Tuesday, May 22, 2018
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Looting the parks

FOSSILS from the Badlands in South Dakota. Civil War bullets from an Arkansas battlefield. Native American remains in South Florida. All are items being stolen with increasing frequency from our national parks, and it's a crime, one that needs to be fought better than at present.

National Park Service officials say there is an increasing demand via Internet trade and world markets for items such as Civil War relics and native American pottery and garments. The FBI, which helps park investigators track looted items, says some of the most coveted pieces can fetch "in the tens of thousands, sometimes hundreds of thousands of dollars" from collectors.

In the past decade, a yearly average of 340 "significant" looting incidents have been reported at the 391 national parks, monuments, historic sites, and battlefields around the country. And one park ranger suggests that figure is probably less than 25 percent of the actual number of thefts.

NPS special agent Todd Swain, who wrote a 2007 report on the scope of the looting, believes the problem is far worse than statistics show. Mark Gorman, chief ranger at South Dakota's Badlands National Park, agrees, calling the thefts "a chronic problem that we simply have not even been able to get a grasp on."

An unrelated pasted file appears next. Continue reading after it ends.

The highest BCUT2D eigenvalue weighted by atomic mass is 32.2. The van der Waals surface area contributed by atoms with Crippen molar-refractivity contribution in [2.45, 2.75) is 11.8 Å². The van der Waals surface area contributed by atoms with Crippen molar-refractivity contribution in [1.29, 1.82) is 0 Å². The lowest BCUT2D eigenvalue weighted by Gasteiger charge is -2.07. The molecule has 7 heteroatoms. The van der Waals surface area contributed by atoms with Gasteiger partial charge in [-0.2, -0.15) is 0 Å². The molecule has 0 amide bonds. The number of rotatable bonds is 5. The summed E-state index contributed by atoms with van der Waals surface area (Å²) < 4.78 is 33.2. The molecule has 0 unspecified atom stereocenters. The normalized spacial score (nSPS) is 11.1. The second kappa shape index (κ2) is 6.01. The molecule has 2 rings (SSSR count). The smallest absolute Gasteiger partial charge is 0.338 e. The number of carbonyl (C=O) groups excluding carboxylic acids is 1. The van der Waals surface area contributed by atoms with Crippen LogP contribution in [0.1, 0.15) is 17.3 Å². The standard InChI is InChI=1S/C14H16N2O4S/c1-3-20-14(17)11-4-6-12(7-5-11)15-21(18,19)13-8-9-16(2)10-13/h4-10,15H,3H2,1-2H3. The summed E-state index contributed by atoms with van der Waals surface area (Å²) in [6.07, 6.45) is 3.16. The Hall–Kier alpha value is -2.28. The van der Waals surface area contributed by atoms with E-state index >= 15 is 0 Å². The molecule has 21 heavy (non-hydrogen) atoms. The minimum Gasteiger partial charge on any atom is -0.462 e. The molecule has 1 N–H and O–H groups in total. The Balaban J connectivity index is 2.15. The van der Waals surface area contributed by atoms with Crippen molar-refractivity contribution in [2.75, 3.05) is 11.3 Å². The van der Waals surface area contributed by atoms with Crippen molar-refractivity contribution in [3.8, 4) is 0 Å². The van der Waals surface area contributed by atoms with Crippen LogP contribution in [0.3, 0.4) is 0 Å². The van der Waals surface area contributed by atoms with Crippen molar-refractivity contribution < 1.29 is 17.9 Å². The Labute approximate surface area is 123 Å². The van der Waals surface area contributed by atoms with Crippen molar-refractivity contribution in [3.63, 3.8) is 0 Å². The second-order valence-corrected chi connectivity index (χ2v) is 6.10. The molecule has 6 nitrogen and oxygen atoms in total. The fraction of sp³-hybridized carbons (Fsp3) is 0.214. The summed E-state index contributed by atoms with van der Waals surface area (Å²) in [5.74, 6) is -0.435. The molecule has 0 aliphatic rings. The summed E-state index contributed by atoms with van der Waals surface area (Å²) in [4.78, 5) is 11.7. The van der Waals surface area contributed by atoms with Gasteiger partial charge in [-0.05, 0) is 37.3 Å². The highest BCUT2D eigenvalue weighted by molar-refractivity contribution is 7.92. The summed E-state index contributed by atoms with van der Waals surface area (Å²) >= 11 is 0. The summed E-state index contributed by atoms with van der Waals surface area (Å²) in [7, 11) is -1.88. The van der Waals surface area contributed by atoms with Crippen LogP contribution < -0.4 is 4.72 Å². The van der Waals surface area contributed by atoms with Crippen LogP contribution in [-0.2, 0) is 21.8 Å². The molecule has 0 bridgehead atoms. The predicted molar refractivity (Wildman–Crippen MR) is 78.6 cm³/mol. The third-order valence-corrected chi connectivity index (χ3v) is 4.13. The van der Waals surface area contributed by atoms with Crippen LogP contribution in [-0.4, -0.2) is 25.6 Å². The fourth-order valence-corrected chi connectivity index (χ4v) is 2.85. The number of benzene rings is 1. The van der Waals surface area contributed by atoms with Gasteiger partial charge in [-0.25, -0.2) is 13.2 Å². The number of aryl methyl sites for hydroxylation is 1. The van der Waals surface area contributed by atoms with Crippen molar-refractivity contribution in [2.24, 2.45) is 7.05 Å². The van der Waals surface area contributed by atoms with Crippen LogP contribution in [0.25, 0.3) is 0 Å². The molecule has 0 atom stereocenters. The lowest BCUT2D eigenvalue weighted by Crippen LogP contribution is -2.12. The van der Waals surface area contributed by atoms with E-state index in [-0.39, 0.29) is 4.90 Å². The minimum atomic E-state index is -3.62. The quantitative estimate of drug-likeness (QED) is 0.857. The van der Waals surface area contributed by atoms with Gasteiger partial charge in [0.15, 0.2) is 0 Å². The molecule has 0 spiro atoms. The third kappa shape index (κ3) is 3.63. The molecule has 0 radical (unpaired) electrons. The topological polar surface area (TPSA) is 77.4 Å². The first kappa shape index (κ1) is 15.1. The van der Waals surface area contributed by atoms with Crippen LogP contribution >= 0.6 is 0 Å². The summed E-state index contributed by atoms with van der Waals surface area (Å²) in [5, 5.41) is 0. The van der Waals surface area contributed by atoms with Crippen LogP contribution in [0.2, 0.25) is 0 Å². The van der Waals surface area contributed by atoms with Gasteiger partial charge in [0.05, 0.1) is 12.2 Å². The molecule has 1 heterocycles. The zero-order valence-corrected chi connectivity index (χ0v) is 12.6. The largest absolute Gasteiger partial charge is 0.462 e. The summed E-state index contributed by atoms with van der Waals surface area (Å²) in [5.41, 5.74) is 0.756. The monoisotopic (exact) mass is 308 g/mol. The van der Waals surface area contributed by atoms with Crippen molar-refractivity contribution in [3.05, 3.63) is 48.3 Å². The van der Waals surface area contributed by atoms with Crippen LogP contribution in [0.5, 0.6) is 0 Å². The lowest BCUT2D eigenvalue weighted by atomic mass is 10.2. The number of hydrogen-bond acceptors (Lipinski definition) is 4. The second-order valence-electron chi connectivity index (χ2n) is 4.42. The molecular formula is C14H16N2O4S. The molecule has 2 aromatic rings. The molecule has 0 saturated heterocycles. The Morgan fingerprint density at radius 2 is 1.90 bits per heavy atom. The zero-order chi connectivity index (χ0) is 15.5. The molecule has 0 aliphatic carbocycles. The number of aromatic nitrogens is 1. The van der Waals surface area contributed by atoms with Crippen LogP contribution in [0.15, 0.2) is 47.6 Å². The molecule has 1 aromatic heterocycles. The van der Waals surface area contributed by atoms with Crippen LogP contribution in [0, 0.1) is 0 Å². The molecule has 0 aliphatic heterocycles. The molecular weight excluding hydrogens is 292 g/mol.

Limited manpower to adequately patrol the parks makes it difficult to catch looters in the act. The park service has 1,500 law enforcement rangers and 400 seasonal rangers, which amounts to only one ranger for about every 56,000 acres, and that's not nearly enough to adequately discourage such theft.

First-time offenders face fines up to $20,000 and a year in jail under the 1979 Archaeological Resources Protection Act - but they have to be caught first.

With prices rising for stolen goods sold to collectors in Europe and Asia, we believe the park service must be given the tools it needs to counteract this insidious trend before our cultural heritage literally disappears into private collections.

Authorizing the park service to hire more rangers for especially vulnerable sites would be a good place to start.

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